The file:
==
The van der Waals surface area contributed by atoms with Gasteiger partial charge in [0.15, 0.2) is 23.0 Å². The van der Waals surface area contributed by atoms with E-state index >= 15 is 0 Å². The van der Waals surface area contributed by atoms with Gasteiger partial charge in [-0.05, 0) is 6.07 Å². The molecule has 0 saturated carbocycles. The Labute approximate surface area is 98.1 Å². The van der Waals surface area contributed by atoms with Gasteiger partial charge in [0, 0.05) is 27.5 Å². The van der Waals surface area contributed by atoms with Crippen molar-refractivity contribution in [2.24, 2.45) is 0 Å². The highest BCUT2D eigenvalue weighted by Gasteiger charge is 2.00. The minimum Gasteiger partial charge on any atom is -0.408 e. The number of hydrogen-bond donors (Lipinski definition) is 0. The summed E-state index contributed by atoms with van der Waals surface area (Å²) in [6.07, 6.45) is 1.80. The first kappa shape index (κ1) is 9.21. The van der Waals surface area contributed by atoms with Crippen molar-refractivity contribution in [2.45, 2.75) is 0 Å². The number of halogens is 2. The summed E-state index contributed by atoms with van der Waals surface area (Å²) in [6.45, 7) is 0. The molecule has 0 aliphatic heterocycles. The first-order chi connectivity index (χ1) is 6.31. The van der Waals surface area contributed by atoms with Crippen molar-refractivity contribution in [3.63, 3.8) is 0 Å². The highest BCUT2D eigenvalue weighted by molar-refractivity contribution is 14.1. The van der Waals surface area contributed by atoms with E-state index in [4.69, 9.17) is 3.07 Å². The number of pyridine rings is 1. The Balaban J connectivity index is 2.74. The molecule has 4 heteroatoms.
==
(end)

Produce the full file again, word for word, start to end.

The van der Waals surface area contributed by atoms with Gasteiger partial charge in [0.15, 0.2) is 23.0 Å². The van der Waals surface area contributed by atoms with E-state index >= 15 is 0 Å². The van der Waals surface area contributed by atoms with Gasteiger partial charge in [-0.05, 0) is 6.07 Å². The molecule has 0 saturated carbocycles. The Labute approximate surface area is 98.1 Å². The van der Waals surface area contributed by atoms with Gasteiger partial charge in [0, 0.05) is 27.5 Å². The van der Waals surface area contributed by atoms with Crippen molar-refractivity contribution in [2.24, 2.45) is 0 Å². The highest BCUT2D eigenvalue weighted by Gasteiger charge is 2.00. The minimum Gasteiger partial charge on any atom is -0.408 e. The number of hydrogen-bond donors (Lipinski definition) is 0. The summed E-state index contributed by atoms with van der Waals surface area (Å²) in [6.07, 6.45) is 1.80. The first kappa shape index (κ1) is 9.21. The van der Waals surface area contributed by atoms with Crippen molar-refractivity contribution in [2.45, 2.75) is 0 Å². The number of halogens is 2. The summed E-state index contributed by atoms with van der Waals surface area (Å²) in [6.45, 7) is 0. The molecule has 0 aliphatic heterocycles. The first-order chi connectivity index (χ1) is 6.31. The van der Waals surface area contributed by atoms with Crippen molar-refractivity contribution in [3.63, 3.8) is 0 Å². The highest BCUT2D eigenvalue weighted by molar-refractivity contribution is 14.1. The van der Waals surface area contributed by atoms with E-state index in [4.69, 9.17) is 3.07 Å². The number of pyridine rings is 1. The Balaban J connectivity index is 2.74. The molecule has 4 heteroatoms.